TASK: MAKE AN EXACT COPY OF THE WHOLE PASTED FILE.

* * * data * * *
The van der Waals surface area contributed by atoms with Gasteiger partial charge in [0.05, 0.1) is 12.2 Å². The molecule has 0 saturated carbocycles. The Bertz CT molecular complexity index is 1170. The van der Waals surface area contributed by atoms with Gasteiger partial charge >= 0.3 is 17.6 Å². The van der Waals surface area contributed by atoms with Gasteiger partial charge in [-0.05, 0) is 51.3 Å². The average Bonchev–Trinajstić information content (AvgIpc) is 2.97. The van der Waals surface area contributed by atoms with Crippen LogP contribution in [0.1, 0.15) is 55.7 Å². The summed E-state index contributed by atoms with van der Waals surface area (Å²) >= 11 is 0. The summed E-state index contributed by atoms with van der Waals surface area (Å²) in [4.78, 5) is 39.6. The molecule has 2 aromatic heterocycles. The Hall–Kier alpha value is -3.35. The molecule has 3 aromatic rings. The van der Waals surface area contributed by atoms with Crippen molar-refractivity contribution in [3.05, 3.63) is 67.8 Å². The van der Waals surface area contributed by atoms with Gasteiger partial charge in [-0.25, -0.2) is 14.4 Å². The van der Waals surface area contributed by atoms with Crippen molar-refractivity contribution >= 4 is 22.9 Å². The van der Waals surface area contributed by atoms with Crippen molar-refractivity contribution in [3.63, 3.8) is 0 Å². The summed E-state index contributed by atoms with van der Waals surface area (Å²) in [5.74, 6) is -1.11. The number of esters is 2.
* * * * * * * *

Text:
The van der Waals surface area contributed by atoms with Gasteiger partial charge in [0.05, 0.1) is 12.2 Å². The molecule has 0 saturated carbocycles. The Bertz CT molecular complexity index is 1170. The van der Waals surface area contributed by atoms with Gasteiger partial charge >= 0.3 is 17.6 Å². The van der Waals surface area contributed by atoms with Gasteiger partial charge in [-0.05, 0) is 51.3 Å². The average Bonchev–Trinajstić information content (AvgIpc) is 2.97. The van der Waals surface area contributed by atoms with Crippen LogP contribution in [0.1, 0.15) is 55.7 Å². The summed E-state index contributed by atoms with van der Waals surface area (Å²) >= 11 is 0. The summed E-state index contributed by atoms with van der Waals surface area (Å²) in [4.78, 5) is 39.6. The molecule has 2 aromatic heterocycles. The Hall–Kier alpha value is -3.35. The molecule has 3 aromatic rings. The van der Waals surface area contributed by atoms with Crippen molar-refractivity contribution in [3.05, 3.63) is 67.8 Å². The van der Waals surface area contributed by atoms with Gasteiger partial charge in [-0.25, -0.2) is 14.4 Å². The van der Waals surface area contributed by atoms with Crippen molar-refractivity contribution >= 4 is 22.9 Å². The van der Waals surface area contributed by atoms with Crippen molar-refractivity contribution in [3.63, 3.8) is 0 Å². The summed E-state index contributed by atoms with van der Waals surface area (Å²) in [5.74, 6) is -1.11. The number of esters is 2.